Sean Quinn junior and his wife Karen have had another baby boy.
The High Court was told the birth of a baby boy earlier today may delay the scheduled opening next month of the family's action aimed at avoiding liability for €2.34bn loans.
Due to the birth of the child, their second boy, there has been a short delay in the family deciding whether to bring an appeal in relation to a certain aspect of their case, the judge hears.
The couple's first son was born in April 2014 and was named him Sean.
The birth of the baby was disclosed at a hearing to make final directions for the loans liability case brought by Mrs Patricia Quinn and her five adult children, which is listed to open on June 3.
The court had adjourned briefly to allow the sides take instructions relating to a possible appeal by the Quinns against Mr Justice Robert Haughton’s decision last week refusing to allow them amend their claim to state they were innocent parties to the disputed transactions.
When the court resumed, the judge was told by Bernard Dunleavy SC, for the Quinns, a "most unusual situation" had arisen.
Sean Junior's wife Karen had just given birth to a child, Mr Quinn was in the labour ward and lawyers were unable to get instructions from him, he said.
The judge granted counsel's request to adjourn the matter to tomorrow.
The judge was dealing with final directions for the hearing of the family's case, expected to last more than six months.
Initiated in May 2011, the legal costs of the case are already estimated at several million Euro with the final bill expected to be multiples of that.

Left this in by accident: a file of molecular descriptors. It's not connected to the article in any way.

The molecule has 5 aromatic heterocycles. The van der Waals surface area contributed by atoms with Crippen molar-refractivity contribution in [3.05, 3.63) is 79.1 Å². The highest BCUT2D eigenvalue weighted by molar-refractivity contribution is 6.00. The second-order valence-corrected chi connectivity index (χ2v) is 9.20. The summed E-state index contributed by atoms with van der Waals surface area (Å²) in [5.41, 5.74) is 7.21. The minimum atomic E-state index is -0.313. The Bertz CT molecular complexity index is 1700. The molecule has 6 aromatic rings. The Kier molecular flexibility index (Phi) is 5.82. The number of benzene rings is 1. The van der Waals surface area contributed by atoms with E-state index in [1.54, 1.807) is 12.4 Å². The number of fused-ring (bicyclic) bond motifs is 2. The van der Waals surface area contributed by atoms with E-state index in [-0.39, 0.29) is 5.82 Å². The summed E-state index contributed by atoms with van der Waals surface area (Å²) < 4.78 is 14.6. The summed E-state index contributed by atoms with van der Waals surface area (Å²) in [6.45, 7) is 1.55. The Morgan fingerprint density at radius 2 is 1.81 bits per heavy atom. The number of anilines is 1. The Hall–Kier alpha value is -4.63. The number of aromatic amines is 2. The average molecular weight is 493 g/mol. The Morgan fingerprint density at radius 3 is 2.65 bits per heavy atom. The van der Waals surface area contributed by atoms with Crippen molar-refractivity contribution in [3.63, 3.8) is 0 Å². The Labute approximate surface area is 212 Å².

The case is against Irish Bank Resolution Corporation (IBRC) and its special liquidator Kieran Wallace.
The Quinns dispute the validity of share pledges and guarantees provided as security for loans made by the former Anglo Irish Bank to Quinn companies.
Those loans, the Quinns claim, were made for the unlawful purpose of propping up the bank’s plummeting share price.
The defendants previously joined Sean Quinn senior and two former senior executives of the Quinn group, Liam McCaffrey and Dara O’Reilly, as third parties.
The bank claims the third parties at all times acted as agents of the Quinns concerning the execution of share pledges and guarantees. The Quinns deny those claims.
Last week, the judge refused to permit the Quinns amend their claim to include a claim they were “innocent parties” to the disputed transactions. That amendment was sought after the Supreme Court ruled last March that loans, even if made for unlawful purposes, remain enforceable.
Yesterday, Paul Gallagher SC, for IBRC, said it wanted to have certain sections of the Quinns’ claim and parts of some witness statements deleted in light of the Supreme Court ruling.
Mr Dunleavy SC, for the Quinns, opposed that application but indicated the Quinns may not appeal the court’s ruling refusing permission to amend their claim if the bank did not pursue its application to have certain evidence declared inadmissible at this stage.
That matter, due to the birth of the baby boy, was adjourned to allow both sides get full instructions on how to proceed.